During the second session of testimony to an Australian commission into child sex abuse, Cardinal George Pell again reiterated that he had no knowledge of the abuse of the pedophile priest Gerald Ridsdale, nor of the role of Ridsdale’s bishop in covering up his crimes.

To a packed conference room in the Hotel Quirinale in central Rome late last night, the prefect of the Vatican Secretariat for the Economy repeatedly asserted, in response to a barrage of questions from the Royal Commission via video link inferring he must have known something about Ridsdale’s 130 abuses, that he had no such knowledge of them.

The cardinal served as a parish priest with Ridsdale in Ballarat diocese in the 1970s and 1980s, and was a consulter to the diocesan bishop, Ronald Mulkearns. The handling of the case by Mulkearns, now 85 and retired, was a “catastrophe” for victims and for the Church, Pell told the commission, and his silence was “a gross deception”.

At the first session, Feb. 29, Cardinal Pell said he was not attending the hearing “to defend the indefensible” and that the Church had “made enormous mistakes” in its handling of sex abuse cases. He recognized past mistakes, described institutional reform already in place, and advocated continuing with courageous improvement in the Church's response so that she can be an example for all institutions. 

But despite his frequent assertions that he knew nothing of the abuse, the lack of evidence he ever had such knowledge, that he knew nothing about why Ridsdale was being moved from parish to parish, and that Mulkearns’ knew about the abuse, the Royal Commission’s cross-examiners appeared convinced that he did.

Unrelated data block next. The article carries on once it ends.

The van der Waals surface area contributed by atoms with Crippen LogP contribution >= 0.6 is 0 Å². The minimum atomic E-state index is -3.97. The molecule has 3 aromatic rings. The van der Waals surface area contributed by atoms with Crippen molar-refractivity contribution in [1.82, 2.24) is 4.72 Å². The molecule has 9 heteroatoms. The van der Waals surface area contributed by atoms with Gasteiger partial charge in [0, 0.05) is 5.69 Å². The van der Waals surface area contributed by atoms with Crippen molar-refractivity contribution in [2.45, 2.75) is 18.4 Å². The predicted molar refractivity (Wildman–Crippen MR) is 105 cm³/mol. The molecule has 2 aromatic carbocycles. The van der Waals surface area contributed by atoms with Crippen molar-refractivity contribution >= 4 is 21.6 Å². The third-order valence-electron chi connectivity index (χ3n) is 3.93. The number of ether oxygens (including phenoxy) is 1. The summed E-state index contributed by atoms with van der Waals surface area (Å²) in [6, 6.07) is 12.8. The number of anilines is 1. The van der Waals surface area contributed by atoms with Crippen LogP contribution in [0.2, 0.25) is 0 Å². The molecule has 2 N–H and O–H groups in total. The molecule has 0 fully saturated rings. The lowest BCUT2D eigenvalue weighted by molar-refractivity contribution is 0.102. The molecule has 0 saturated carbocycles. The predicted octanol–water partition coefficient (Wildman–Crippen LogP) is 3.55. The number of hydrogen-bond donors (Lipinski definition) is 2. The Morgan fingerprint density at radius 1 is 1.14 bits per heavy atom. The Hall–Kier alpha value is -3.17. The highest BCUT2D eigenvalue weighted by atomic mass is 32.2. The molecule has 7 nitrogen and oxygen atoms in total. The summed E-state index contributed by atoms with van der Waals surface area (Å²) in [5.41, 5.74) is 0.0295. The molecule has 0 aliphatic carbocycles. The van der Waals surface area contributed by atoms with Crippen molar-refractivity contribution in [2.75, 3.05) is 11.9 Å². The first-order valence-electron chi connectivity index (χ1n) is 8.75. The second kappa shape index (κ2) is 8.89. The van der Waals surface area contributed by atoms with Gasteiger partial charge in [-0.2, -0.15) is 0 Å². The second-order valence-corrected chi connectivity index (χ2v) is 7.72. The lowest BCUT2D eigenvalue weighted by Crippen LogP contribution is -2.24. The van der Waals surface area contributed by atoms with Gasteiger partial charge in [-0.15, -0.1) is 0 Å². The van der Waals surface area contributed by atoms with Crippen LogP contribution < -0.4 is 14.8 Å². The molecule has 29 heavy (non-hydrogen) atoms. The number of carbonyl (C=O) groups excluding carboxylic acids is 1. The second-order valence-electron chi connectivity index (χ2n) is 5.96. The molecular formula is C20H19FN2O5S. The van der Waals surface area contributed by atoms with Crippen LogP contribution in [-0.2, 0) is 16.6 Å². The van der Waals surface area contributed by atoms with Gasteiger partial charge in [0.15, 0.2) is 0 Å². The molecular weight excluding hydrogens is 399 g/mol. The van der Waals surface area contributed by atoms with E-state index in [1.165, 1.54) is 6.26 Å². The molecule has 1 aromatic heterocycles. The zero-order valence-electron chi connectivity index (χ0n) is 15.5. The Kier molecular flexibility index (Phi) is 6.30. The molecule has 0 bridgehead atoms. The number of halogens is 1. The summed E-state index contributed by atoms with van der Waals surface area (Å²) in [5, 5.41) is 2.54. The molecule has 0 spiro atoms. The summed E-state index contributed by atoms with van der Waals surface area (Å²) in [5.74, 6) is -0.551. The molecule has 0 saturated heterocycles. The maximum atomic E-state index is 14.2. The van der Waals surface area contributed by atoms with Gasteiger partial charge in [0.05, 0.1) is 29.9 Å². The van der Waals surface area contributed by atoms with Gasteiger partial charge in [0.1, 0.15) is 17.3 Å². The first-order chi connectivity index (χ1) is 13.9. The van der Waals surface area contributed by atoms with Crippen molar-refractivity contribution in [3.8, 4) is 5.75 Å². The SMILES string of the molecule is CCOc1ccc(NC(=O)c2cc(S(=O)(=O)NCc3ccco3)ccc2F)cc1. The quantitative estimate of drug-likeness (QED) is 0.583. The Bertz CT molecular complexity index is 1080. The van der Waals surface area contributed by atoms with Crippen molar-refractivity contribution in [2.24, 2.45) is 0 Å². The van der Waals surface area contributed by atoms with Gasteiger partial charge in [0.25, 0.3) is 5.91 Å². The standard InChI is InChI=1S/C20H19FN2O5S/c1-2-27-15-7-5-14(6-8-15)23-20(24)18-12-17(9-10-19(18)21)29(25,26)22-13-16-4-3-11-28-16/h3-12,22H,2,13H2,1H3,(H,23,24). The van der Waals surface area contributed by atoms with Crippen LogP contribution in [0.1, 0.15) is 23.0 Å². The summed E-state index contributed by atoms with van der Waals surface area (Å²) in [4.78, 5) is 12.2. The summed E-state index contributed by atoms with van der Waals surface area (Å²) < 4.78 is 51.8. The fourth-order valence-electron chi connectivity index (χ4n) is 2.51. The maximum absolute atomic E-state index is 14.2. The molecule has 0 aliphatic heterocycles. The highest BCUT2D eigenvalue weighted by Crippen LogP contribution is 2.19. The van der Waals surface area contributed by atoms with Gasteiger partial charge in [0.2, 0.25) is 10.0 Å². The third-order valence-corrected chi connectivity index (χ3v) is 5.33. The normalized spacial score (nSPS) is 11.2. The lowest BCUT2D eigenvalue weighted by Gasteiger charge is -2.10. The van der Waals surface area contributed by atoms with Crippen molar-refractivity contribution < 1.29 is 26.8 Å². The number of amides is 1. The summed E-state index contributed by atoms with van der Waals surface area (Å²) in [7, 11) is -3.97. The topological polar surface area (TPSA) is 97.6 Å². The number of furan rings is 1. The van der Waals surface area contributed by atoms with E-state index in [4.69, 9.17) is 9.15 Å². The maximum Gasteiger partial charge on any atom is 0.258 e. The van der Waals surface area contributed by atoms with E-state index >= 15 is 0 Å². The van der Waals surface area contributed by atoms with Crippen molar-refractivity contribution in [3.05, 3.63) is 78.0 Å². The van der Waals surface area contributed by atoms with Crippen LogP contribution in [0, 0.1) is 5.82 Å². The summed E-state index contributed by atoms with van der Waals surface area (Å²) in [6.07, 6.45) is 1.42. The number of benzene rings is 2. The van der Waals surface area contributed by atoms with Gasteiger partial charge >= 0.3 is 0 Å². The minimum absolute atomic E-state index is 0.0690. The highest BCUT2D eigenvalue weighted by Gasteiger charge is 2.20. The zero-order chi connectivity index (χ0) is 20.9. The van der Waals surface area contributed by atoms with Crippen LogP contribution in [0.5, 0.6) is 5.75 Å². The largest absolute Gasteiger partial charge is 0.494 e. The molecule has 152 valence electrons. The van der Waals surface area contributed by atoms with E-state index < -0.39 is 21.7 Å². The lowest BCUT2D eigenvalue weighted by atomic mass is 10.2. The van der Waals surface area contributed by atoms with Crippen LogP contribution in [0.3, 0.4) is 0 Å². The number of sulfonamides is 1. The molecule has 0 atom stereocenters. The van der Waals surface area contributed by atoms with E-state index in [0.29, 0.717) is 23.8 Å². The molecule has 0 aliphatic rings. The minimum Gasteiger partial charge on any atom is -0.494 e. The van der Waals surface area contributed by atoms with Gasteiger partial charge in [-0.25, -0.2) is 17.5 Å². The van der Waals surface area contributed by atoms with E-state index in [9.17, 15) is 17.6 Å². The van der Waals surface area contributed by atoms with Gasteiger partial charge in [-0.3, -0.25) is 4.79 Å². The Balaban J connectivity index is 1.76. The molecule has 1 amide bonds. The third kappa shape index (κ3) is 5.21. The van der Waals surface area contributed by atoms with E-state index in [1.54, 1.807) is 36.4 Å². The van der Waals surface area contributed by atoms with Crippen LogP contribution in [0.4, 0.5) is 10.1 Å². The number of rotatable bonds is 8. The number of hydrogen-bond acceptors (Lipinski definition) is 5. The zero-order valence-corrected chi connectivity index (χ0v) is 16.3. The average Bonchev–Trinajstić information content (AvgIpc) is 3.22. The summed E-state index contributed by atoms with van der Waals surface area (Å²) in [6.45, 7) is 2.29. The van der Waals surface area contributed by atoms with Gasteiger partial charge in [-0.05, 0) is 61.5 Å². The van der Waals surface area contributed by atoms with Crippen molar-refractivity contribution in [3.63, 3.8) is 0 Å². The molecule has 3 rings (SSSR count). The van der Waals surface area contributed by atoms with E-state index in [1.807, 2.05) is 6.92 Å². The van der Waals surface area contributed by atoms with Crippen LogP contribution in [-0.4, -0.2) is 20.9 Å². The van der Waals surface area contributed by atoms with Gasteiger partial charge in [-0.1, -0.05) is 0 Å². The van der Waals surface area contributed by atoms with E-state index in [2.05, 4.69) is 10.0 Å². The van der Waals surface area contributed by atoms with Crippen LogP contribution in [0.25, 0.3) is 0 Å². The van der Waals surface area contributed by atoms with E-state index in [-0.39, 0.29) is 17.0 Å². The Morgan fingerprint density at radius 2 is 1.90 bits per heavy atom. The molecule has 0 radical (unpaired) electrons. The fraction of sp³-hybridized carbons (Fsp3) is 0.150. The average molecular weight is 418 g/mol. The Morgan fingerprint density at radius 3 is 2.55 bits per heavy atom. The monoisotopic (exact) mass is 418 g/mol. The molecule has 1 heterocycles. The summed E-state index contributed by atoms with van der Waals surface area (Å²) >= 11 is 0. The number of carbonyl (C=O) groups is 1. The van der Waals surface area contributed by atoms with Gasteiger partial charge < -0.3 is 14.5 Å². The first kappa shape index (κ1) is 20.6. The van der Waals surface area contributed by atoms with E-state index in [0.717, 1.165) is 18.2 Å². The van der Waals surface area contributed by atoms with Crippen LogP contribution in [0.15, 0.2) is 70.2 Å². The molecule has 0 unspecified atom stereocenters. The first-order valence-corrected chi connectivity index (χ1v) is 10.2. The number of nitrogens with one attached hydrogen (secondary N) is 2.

Their line of reasoning, and the subtext to their questions, was either that the cardinal did know and was not admitting it because of Vatican directives that instructed prelates to cover up such cases for the good of the Church, or that he abrogated his responsibility in trying to find out.

The commission and the abuse survivors also attending the hearing view the young Father George Pell as a rising star at that time, an accomplished and allegedly ambitious priest (he’d studied in Rome and Oxford), and they find it hard to fathom how such a well connected priest could not have known, or at least inquired, why Ridsdale was being moved from parish to parish.

“He’s such a high achiever, he was identified early, he got the top job in Melbourne, in Sydney, and he’s connected,” abuse survivor Peter Blinkiron told the Register after the hearing. “He’s a good sportsman, he coached the footie side at my primary school, he coached the rowing, he worked the room. He knew how to get the most money coming in."

Blinkiron, like the other abuse survivors, believes Pell was adhering to Vatican directives “to evade, not to lie but not quite present the truth either, for the good of the Church.” For this reason, he feels that “getting him to admit to some of the serious felonies is like trying to pick up a grain of sand with a pitchfork.”